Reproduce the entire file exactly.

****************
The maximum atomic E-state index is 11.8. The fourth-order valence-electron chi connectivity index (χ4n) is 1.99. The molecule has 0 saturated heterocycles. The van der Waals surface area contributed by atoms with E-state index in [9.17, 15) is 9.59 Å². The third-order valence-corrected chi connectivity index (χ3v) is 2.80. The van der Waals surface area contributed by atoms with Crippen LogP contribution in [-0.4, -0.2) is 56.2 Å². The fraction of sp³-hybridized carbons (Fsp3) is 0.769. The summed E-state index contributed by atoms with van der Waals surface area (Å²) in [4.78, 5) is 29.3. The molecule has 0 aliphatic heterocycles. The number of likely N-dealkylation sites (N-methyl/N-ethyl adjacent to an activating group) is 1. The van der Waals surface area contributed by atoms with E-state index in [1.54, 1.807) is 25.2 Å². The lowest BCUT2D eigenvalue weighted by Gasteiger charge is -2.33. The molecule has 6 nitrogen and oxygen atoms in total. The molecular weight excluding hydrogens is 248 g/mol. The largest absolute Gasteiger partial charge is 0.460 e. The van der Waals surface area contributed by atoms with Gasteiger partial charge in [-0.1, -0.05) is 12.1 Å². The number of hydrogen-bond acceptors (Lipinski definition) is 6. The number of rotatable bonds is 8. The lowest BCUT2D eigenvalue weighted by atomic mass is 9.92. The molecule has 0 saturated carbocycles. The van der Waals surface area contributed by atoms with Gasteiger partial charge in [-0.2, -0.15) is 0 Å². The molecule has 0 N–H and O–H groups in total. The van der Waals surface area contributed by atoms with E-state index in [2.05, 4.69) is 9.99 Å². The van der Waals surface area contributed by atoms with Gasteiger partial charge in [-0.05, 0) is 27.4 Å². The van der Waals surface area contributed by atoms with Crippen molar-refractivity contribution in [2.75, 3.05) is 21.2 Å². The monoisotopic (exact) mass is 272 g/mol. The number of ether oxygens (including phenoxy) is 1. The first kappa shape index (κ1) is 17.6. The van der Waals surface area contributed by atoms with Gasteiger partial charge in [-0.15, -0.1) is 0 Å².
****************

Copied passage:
The maximum atomic E-state index is 11.8. The fourth-order valence-electron chi connectivity index (χ4n) is 1.99. The molecule has 0 saturated heterocycles. The van der Waals surface area contributed by atoms with E-state index in [9.17, 15) is 9.59 Å². The third-order valence-corrected chi connectivity index (χ3v) is 2.80. The van der Waals surface area contributed by atoms with Crippen LogP contribution in [-0.4, -0.2) is 56.2 Å². The fraction of sp³-hybridized carbons (Fsp3) is 0.769. The summed E-state index contributed by atoms with van der Waals surface area (Å²) in [4.78, 5) is 29.3. The molecule has 0 aliphatic heterocycles. The number of likely N-dealkylation sites (N-methyl/N-ethyl adjacent to an activating group) is 1. The van der Waals surface area contributed by atoms with E-state index in [1.54, 1.807) is 25.2 Å². The lowest BCUT2D eigenvalue weighted by Gasteiger charge is -2.33. The molecule has 6 nitrogen and oxygen atoms in total. The molecular weight excluding hydrogens is 248 g/mol. The largest absolute Gasteiger partial charge is 0.460 e. The van der Waals surface area contributed by atoms with Gasteiger partial charge in [-0.1, -0.05) is 12.1 Å². The number of hydrogen-bond acceptors (Lipinski definition) is 6. The number of rotatable bonds is 8. The lowest BCUT2D eigenvalue weighted by atomic mass is 9.92. The molecule has 0 saturated carbocycles. The van der Waals surface area contributed by atoms with Gasteiger partial charge in [-0.2, -0.15) is 0 Å². The molecule has 0 N–H and O–H groups in total. The van der Waals surface area contributed by atoms with E-state index in [2.05, 4.69) is 9.99 Å². The van der Waals surface area contributed by atoms with Gasteiger partial charge in [-0.05, 0) is 27.4 Å². The van der Waals surface area contributed by atoms with Crippen molar-refractivity contribution in [2.75, 3.05) is 21.2 Å². The monoisotopic (exact) mass is 272 g/mol. The number of ether oxygens (including phenoxy) is 1. The first kappa shape index (κ1) is 17.6. The van der Waals surface area contributed by atoms with Gasteiger partial charge in [-0.15, -0.1) is 0 Å².